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Effect of Footwear Modifications on Oscillations at the Achilles Tendon during Running on a Treadmill and Over Ground: A Cross-Sectional Study

Ilka Meinert, Niklas Brown, Wilfried Alt
PloS One 2016, 11 (3): e0152435
27010929

BACKGROUND: Achilles tendon injuries are known to commonly occur in runners. During running repeated impacts are transferred in axial direction along the lower leg, therefore possibly affecting the oscillation behavior of the Achilles tendon. The purpose of the present study was to explore the effects of different footwear modifications and different ground conditions (over ground versus treadmill) on oscillations at the Achilles tendon.

METHODS: Oscillations were measured in 20 male runners using two tri-axial accelerometers. Participants ran in three different shoe types on a treadmill and over ground. Data analysis was limited to stance phase and performed in time and frequency space. Statistical comparison was conducted between oscillations in vertical and horizontal direction, between running shoes and between ground conditions (treadmill versus over ground running).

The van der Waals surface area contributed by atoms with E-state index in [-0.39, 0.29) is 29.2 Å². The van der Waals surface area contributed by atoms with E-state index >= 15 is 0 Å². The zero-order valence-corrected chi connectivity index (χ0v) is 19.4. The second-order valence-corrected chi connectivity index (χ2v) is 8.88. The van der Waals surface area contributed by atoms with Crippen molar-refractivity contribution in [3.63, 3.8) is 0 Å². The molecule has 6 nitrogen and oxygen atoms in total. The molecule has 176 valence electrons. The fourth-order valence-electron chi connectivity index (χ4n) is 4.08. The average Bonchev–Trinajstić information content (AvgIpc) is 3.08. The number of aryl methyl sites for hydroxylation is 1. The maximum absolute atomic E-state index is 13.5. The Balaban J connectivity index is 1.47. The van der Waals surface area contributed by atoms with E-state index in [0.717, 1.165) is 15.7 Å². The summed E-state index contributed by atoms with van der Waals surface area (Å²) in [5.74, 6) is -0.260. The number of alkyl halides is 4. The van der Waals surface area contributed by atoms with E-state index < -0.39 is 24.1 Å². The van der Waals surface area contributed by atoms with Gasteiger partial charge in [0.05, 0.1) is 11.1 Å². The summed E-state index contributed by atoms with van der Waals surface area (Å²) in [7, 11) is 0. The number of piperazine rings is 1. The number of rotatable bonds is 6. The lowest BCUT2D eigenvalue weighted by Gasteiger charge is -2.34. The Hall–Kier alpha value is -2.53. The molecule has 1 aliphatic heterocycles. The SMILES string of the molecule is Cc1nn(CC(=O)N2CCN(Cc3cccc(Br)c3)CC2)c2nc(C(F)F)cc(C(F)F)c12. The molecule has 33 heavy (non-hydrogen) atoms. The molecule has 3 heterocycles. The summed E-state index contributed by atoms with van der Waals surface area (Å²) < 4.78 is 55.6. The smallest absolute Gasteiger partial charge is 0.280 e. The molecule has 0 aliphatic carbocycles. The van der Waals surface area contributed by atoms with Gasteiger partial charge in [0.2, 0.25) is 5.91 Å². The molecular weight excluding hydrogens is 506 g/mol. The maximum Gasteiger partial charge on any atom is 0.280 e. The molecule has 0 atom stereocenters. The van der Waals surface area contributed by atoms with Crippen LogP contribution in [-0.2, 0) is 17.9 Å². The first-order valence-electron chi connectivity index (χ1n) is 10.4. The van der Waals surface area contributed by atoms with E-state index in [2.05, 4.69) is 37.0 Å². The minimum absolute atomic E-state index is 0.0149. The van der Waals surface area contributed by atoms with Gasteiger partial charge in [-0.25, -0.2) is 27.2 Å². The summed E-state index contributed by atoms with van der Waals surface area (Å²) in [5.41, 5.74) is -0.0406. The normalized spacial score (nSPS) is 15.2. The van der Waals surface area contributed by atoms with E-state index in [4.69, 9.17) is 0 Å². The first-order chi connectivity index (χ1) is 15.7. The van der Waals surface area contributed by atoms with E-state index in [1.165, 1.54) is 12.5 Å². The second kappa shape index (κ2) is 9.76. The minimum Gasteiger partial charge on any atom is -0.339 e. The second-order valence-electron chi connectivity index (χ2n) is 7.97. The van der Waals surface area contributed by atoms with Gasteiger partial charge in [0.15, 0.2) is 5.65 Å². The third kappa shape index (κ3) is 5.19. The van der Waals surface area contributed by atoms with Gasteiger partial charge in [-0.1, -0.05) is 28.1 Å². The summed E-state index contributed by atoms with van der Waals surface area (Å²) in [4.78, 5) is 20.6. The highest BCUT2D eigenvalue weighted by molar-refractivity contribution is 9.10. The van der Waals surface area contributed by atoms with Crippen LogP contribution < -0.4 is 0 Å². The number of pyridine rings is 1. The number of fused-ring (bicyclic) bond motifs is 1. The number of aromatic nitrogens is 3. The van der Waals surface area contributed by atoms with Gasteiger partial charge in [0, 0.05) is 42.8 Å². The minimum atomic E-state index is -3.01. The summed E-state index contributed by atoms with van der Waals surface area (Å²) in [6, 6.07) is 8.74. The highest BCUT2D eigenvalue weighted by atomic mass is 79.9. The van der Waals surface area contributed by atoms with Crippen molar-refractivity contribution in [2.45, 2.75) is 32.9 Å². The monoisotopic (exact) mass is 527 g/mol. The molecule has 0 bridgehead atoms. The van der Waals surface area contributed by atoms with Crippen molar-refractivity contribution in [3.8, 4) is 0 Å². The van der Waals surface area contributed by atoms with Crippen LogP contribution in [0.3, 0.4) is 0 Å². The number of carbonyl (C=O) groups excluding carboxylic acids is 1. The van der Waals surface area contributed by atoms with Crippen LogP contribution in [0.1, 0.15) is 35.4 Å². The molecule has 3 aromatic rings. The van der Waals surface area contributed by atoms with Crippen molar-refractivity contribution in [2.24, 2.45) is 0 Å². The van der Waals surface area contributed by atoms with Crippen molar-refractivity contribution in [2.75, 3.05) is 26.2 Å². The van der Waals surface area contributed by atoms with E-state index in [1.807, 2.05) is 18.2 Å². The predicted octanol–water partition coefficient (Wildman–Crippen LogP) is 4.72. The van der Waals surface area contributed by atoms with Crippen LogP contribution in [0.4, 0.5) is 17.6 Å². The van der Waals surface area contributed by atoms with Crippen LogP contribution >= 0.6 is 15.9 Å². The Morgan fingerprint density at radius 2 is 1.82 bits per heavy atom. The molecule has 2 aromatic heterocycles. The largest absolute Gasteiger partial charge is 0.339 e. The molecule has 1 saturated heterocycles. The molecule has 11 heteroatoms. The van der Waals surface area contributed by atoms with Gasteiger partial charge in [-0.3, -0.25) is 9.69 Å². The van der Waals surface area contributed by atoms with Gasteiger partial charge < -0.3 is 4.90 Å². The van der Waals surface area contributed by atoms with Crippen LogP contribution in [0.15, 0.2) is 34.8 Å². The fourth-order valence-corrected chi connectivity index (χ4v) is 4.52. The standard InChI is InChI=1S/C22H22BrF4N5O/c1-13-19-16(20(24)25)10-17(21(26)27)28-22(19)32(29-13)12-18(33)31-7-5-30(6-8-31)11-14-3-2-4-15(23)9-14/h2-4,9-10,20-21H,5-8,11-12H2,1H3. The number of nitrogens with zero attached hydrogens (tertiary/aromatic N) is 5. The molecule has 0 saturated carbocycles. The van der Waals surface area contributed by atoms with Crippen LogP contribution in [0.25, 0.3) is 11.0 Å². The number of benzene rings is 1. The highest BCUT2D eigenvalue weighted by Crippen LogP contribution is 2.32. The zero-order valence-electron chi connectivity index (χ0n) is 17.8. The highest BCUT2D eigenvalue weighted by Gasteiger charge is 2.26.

RESULTS: Differences in the oscillation behavior could be detected between measurement directions with peak accelerations in the vertical being lower than those in the horizontal direction, p < 0.01. Peak accelerations occurred earlier at the distal accelerometer than at the proximal one, p < 0.01. Average normalized power differed between running shoes (p < 0.01) with harder damping material resulting in higher power values. Little to no power attenuation was found between the two accelerometers. Oscillation behavior of the Achilles tendon is not influenced by ground condition.

CONCLUSION: Differences in shoe configurations may lead to variations in running technique and impact forces and therefore result in alterations of the vibration behavior at the Achilles tendon. The absence of power attenuation may have been caused by either a short distance between the two accelerometers or high stiffness of the tendon. High stiffness of the tendon will lead to complete transmission of the signal along the Achilles tendon and therefore no attenuation occurs.

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